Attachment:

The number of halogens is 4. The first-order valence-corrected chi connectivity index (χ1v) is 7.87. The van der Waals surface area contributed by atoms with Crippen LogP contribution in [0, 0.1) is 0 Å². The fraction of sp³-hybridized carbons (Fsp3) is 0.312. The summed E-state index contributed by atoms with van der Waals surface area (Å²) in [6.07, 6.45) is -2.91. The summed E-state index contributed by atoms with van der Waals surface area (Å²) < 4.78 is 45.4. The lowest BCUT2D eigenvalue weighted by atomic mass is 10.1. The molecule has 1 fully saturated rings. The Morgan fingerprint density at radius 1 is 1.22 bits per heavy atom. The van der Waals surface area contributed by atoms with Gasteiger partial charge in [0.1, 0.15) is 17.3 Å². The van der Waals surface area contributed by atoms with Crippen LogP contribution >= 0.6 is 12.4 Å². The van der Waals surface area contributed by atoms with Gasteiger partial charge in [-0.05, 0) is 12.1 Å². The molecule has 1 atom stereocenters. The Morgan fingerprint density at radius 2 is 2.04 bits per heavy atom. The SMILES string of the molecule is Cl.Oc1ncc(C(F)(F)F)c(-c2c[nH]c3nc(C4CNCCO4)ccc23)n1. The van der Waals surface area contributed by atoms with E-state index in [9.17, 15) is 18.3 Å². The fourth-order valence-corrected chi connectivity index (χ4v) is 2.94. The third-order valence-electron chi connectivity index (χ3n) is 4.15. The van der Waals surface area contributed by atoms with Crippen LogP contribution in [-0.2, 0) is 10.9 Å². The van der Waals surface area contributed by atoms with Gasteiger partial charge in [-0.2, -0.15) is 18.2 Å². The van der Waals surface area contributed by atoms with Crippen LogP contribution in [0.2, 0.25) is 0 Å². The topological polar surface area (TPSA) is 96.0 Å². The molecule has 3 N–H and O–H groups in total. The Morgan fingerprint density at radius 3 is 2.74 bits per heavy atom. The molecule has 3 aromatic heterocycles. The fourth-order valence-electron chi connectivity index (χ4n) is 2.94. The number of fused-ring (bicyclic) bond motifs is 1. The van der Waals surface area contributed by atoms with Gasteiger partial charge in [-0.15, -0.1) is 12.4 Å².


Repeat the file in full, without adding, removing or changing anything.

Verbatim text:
The number of halogens is 4. The first-order valence-corrected chi connectivity index (χ1v) is 7.87. The van der Waals surface area contributed by atoms with Crippen LogP contribution in [0, 0.1) is 0 Å². The fraction of sp³-hybridized carbons (Fsp3) is 0.312. The summed E-state index contributed by atoms with van der Waals surface area (Å²) in [6.07, 6.45) is -2.91. The summed E-state index contributed by atoms with van der Waals surface area (Å²) < 4.78 is 45.4. The lowest BCUT2D eigenvalue weighted by atomic mass is 10.1. The molecule has 1 fully saturated rings. The Morgan fingerprint density at radius 1 is 1.22 bits per heavy atom. The van der Waals surface area contributed by atoms with Gasteiger partial charge in [0.1, 0.15) is 17.3 Å². The van der Waals surface area contributed by atoms with Crippen LogP contribution >= 0.6 is 12.4 Å². The van der Waals surface area contributed by atoms with Gasteiger partial charge in [-0.05, 0) is 12.1 Å². The molecule has 1 atom stereocenters. The Morgan fingerprint density at radius 2 is 2.04 bits per heavy atom. The SMILES string of the molecule is Cl.Oc1ncc(C(F)(F)F)c(-c2c[nH]c3nc(C4CNCCO4)ccc23)n1. The van der Waals surface area contributed by atoms with E-state index in [9.17, 15) is 18.3 Å². The fourth-order valence-corrected chi connectivity index (χ4v) is 2.94. The third-order valence-electron chi connectivity index (χ3n) is 4.15. The van der Waals surface area contributed by atoms with Crippen LogP contribution in [-0.2, 0) is 10.9 Å². The van der Waals surface area contributed by atoms with Gasteiger partial charge in [-0.2, -0.15) is 18.2 Å². The van der Waals surface area contributed by atoms with Crippen LogP contribution in [0.2, 0.25) is 0 Å². The topological polar surface area (TPSA) is 96.0 Å². The molecule has 3 N–H and O–H groups in total. The Morgan fingerprint density at radius 3 is 2.74 bits per heavy atom. The molecule has 3 aromatic heterocycles. The fourth-order valence-electron chi connectivity index (χ4n) is 2.94. The number of fused-ring (bicyclic) bond motifs is 1. The van der Waals surface area contributed by atoms with Gasteiger partial charge in [-0.15, -0.1) is 12.4 Å².